While many have tried their hand at duplicating the signature corkfilled footbed design (and EVAs alike), Birkenstock has all but perfected the rugged sandal prototype with several other brands wanting in on the action. Reading the market’s recent interest, the German shoemaker has even started to break free from the old stereotypes, with trendy collaborations and potentially new product lines in different markets.
Its recent fashion brand collaborations saw Italian fashion brand Valentino printing a monochrome take on the Arizona sandal at Paris Men’s Fashion Week, and later hot-shot American designer Rick Owen worked with Birkenstock to design an entirely new sandal altogether.
Due to its grounding in authenticity, when it comes to fashion, Birkenstock doesn’t seem to be bound by the rules of conventional big-brands. Its strategy does not require it to chase trends and has turned down potentially lucrative collaborations with red-hot, millennial brands Supreme and Vetements.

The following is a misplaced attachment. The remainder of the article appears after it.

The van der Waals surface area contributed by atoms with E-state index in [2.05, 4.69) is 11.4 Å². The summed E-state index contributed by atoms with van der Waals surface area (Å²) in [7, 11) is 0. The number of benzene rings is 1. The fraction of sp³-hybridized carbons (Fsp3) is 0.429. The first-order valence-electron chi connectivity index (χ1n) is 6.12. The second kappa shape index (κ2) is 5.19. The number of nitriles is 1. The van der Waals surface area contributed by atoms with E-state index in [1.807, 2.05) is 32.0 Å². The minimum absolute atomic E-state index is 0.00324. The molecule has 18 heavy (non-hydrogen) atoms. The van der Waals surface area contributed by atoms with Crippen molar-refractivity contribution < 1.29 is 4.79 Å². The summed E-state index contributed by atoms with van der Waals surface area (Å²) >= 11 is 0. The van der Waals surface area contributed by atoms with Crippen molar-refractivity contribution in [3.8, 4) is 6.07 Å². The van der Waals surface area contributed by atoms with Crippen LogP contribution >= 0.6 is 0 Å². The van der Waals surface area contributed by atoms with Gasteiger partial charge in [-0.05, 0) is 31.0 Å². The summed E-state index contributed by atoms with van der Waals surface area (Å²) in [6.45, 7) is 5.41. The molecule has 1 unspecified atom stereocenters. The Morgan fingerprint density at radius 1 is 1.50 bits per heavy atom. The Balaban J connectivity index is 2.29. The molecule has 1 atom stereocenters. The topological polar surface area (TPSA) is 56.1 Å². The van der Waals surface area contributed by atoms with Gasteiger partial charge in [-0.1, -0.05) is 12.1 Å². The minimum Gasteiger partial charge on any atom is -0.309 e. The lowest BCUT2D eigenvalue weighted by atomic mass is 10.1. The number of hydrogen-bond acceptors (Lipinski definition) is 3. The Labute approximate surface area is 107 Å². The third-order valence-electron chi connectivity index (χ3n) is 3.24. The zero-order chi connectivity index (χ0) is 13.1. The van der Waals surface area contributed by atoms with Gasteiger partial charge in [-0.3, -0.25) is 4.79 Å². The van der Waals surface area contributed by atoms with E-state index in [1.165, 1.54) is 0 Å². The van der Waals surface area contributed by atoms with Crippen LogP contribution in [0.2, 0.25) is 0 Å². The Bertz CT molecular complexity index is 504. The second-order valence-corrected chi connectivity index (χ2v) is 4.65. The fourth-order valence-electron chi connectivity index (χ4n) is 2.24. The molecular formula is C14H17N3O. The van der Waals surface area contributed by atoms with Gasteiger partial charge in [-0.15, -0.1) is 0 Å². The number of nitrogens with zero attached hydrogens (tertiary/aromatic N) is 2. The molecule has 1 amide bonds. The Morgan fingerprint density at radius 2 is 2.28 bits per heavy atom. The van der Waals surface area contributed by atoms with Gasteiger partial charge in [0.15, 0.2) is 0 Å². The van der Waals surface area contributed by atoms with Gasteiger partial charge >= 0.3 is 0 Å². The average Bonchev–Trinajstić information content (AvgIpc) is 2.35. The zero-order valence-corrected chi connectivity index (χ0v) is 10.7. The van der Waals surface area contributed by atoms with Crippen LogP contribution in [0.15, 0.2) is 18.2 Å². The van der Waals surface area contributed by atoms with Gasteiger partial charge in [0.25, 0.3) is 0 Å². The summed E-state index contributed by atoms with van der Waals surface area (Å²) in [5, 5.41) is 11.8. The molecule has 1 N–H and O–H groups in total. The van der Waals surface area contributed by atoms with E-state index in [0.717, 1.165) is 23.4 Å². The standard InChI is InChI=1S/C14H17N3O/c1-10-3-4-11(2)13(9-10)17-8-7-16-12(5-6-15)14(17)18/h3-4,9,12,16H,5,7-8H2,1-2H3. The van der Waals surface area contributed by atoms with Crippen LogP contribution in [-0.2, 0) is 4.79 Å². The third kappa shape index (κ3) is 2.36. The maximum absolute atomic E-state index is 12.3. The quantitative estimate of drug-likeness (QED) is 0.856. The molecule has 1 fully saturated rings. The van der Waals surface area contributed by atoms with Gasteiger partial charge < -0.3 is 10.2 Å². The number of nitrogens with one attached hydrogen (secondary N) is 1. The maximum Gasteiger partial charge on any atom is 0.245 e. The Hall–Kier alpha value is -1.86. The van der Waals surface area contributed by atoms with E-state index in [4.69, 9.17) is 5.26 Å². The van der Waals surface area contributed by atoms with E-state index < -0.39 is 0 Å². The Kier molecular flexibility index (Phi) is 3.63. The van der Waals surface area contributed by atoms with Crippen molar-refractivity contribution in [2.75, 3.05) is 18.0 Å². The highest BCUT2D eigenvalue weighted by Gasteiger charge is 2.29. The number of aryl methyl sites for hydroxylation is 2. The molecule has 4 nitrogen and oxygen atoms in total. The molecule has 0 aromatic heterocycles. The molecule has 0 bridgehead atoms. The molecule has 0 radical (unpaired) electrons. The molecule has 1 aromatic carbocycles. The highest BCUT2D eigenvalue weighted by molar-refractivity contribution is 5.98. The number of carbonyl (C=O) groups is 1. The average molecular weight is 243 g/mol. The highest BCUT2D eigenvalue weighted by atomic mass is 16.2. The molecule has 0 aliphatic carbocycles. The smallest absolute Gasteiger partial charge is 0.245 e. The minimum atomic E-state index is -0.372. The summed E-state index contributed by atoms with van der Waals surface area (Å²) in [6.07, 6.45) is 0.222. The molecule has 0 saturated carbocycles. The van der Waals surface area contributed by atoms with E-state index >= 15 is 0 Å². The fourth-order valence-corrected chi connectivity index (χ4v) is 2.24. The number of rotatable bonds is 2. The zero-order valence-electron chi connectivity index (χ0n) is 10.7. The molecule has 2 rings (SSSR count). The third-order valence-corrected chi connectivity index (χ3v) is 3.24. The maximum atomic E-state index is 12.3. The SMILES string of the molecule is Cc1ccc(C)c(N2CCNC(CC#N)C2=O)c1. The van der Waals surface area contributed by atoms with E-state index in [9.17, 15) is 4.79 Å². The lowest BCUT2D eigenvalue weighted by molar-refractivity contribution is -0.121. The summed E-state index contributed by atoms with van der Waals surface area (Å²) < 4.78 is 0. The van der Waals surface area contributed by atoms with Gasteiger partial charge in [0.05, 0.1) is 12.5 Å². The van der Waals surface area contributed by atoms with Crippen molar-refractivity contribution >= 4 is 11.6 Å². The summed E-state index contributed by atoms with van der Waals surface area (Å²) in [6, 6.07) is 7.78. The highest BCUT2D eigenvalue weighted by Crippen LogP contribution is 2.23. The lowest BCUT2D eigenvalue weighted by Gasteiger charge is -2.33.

In today’s marketplace, the downplayed ’90’s stealth wealth and anti-fashion trend feels very much alive. Just like the anti-fashion statements of minimalism and punk before it, it has gone on to becomea trend all of its own.
The roots of the trend’s recent fashion revival can be traced by to British fashion designer Phoebe Philo. At the time the creative director of Celine, her luxe reinterpretation of the orthopaedic sandal in her 2013 spring runway caused a fashion frenzy and spurred the creation of pieces that now define the ‘ugly shoe’ movement throughout the men’s fashion industry today. Consumers want to appear as if they’re not even trying—a counter balance to Instagram’s faux perfection.